drape

[dreyp]
verb (used with object), draped, drap·ing.
  1. to cover or hang with cloth or other fabric, especially in graceful folds; adorn with drapery.
  2. to adjust (curtains, clothes, etc.) into graceful folds, attractive lines, etc.
  3. to arrange, hang, or let fall carelessly: Don't drape your feet over the chair!
  4. Medicine/Medical, Surgery. to place cloth so as to surround (a part to be examined, treated, or operated upon).
  5. (in reinforced-concrete construction) to hang (reinforcement) in a certain form between two points before pouring the concrete.
  6. to put a black cravat on (a flagstaff) as a token of mourning.
verb (used without object), draped, drap·ing.
  1. to hang, fall, or become arranged in folds, as drapery: This silk drapes well.
noun
  1. a curtain or hanging of heavy fabric and usually considerable length, especially either of a pair for covering a window and drawn open and shut horizontally.
  2. either of a pair of similar curtains extending or draped at the sides of a window, French doors, or the like as decoration.
  3. manner or style of hanging: the drape of a skirt.

Origin of drape

1400–50; late Middle English < Middle French draper, derivative of drap cloth (see drab1)
Related formsdrap·a·ble, drape·a·ble, adjectivedrap·a·bil·i·ty, drape·a·bil·i·ty, noun
Dictionary.com Unabridged Based on the Random House Unabridged Dictionary, © Random House, Inc. 2018


Examples from the Web for drapes

Contemporary Examples of drapes

  • Drapes closed, no music, no laughter; finally, Sonia had enough and literally shook Mom by the lapels.

    The Daily Beast logo
    Sotomayor's Rising Star

    Michael Tomasky

    January 14, 2013

  • If you want to suss out the cleanliness and hygiene level of any hotel, take a quick look behind furniture and drapes.

    The Daily Beast logo
    Gordon Ramsay: 7 Hotel Horrors!

    Gordon Ramsay

    August 9, 2012

  • Venus trine Neptune drapes you in glamour, making even your negligence chic.

    The Daily Beast logo
    Stars Predict Your Week

    Starsky + Cox

    October 2, 2011

  • Riccardo Tisci at Givenchy, on the other hand, juxtaposed sharp tuxedo jackets with romantic Grecian drapes.

    The Daily Beast logo
    The Best of Paris Fashion Week

    Isabel Wilkinson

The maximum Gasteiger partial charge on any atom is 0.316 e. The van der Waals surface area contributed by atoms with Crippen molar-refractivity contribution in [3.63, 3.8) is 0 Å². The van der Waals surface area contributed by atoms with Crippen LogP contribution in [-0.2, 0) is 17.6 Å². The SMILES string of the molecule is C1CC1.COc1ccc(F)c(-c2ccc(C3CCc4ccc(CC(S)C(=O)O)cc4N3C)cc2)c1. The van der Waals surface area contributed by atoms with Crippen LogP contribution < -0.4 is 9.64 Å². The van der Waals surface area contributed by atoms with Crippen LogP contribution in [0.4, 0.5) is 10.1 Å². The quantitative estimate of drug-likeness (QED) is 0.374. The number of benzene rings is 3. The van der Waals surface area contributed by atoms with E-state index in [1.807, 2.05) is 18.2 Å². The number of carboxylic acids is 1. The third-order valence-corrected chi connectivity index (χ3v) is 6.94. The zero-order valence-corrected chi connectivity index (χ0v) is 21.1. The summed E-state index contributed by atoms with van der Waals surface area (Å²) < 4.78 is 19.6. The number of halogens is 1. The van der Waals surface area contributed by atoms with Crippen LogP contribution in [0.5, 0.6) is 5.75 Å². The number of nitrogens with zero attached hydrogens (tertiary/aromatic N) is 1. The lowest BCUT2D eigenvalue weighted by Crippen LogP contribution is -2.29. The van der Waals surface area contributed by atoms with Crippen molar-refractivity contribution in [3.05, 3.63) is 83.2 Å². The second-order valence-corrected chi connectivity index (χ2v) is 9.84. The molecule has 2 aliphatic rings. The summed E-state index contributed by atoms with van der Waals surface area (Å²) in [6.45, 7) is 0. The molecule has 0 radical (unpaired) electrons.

October 7, 2009

Historical Examples of drapes


British Dictionary definitions for drapes

drapes

draperies (ˈdreɪpərɪz)

pl n mainly US and Canadian
  1. curtains, esp ones of heavy fabric

drape

verb
  1. (tr) to hang or cover with flexible material or fabric, usually in folds; adorn
  2. to hang or arrange or be hung or arranged, esp in folds
  3. (tr) to place casually and loosely; hangshe draped her arm over the back of the chair
noun
  1. (often plural) a cloth or hanging that covers something in folds; drapery
  2. the way in which fabric hangs
See also drapes
Derived Formsdrapable or drapeable, adjective

Word Origin for drape

C15: from Old French draper, from drap piece of cloth; see drab 1
Collins English Dictionary - Complete & Unabridged 2012 Digital Edition © William Collins Sons & Co. Ltd. 1979, 1986 © HarperCollins Publishers 1998, 2000, 2003, 2005, 2006, 2007, 2009, 2012

Word Origin and History for drapes
n.

"curtains," 1895, see drape (n.).

drape

v.

c.1400, "to ornament with cloth hangings;" mid-15c., "to weave into cloth," from Old French draper "to weave, make cloth" (13c.), from drap "cloth, piece of cloth, sheet, bandage," from Late Latin drapus, perhaps of Gaulish origin (cf. Old Irish drapih "mantle, garment"). Meaning "to cover with drapery" is from 1847. Meaning "to cause to hang or stretch out loosely or carelessly" is from 1943. Related: Draped; draping.

drape

n.

1660s, from drape (v.). Jive talk slang for "suit of clothes" is attested from 1945.

Online Etymology Dictionary, © 2010 Douglas Harper

drapes in Medicine

drape

[drāp]
v.
  1. To cover, dress, or hang with or as if with cloth in loose folds.
n.
  1. A cloth arranged over a patient's body during an examination or treatment or during surgery, designed to provide a sterile field around the area.
The American Heritage® Stedman's Medical Dictionary Copyright © 2002, 2001, 1995 by Houghton Mifflin Company. Published by Houghton Mifflin Company.